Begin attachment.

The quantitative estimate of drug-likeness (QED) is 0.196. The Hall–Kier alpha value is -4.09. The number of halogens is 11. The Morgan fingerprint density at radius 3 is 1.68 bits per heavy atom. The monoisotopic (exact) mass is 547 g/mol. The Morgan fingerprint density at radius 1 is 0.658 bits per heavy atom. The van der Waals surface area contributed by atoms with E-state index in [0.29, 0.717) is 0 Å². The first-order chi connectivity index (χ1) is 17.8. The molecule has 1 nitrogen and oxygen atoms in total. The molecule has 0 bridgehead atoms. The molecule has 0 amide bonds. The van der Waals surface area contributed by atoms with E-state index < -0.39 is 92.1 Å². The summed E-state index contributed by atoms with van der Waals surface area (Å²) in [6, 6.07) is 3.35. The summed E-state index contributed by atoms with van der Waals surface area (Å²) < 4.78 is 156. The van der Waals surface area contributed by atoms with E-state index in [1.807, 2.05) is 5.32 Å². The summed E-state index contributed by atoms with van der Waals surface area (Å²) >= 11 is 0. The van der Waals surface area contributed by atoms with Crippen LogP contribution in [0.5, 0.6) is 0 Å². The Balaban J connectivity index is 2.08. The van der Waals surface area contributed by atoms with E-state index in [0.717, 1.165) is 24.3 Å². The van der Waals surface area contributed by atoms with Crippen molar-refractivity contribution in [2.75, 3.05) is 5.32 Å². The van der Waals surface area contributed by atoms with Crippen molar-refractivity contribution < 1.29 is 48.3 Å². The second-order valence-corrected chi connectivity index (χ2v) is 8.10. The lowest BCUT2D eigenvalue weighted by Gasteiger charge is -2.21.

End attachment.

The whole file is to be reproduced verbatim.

The quantitative estimate of drug-likeness (QED) is 0.196. The Hall–Kier alpha value is -4.09. The number of halogens is 11. The Morgan fingerprint density at radius 3 is 1.68 bits per heavy atom. The monoisotopic (exact) mass is 547 g/mol. The Morgan fingerprint density at radius 1 is 0.658 bits per heavy atom. The van der Waals surface area contributed by atoms with E-state index in [0.29, 0.717) is 0 Å². The first-order chi connectivity index (χ1) is 17.8. The molecule has 1 nitrogen and oxygen atoms in total. The molecule has 0 bridgehead atoms. The molecule has 0 amide bonds. The van der Waals surface area contributed by atoms with E-state index < -0.39 is 92.1 Å². The summed E-state index contributed by atoms with van der Waals surface area (Å²) in [6, 6.07) is 3.35. The summed E-state index contributed by atoms with van der Waals surface area (Å²) < 4.78 is 156. The van der Waals surface area contributed by atoms with E-state index in [1.807, 2.05) is 5.32 Å². The summed E-state index contributed by atoms with van der Waals surface area (Å²) >= 11 is 0. The van der Waals surface area contributed by atoms with Crippen LogP contribution in [0.5, 0.6) is 0 Å². The Balaban J connectivity index is 2.08. The van der Waals surface area contributed by atoms with E-state index in [0.717, 1.165) is 24.3 Å². The van der Waals surface area contributed by atoms with Crippen molar-refractivity contribution in [2.75, 3.05) is 5.32 Å². The van der Waals surface area contributed by atoms with Crippen molar-refractivity contribution < 1.29 is 48.3 Å². The second-order valence-corrected chi connectivity index (χ2v) is 8.10. The lowest BCUT2D eigenvalue weighted by Gasteiger charge is -2.21.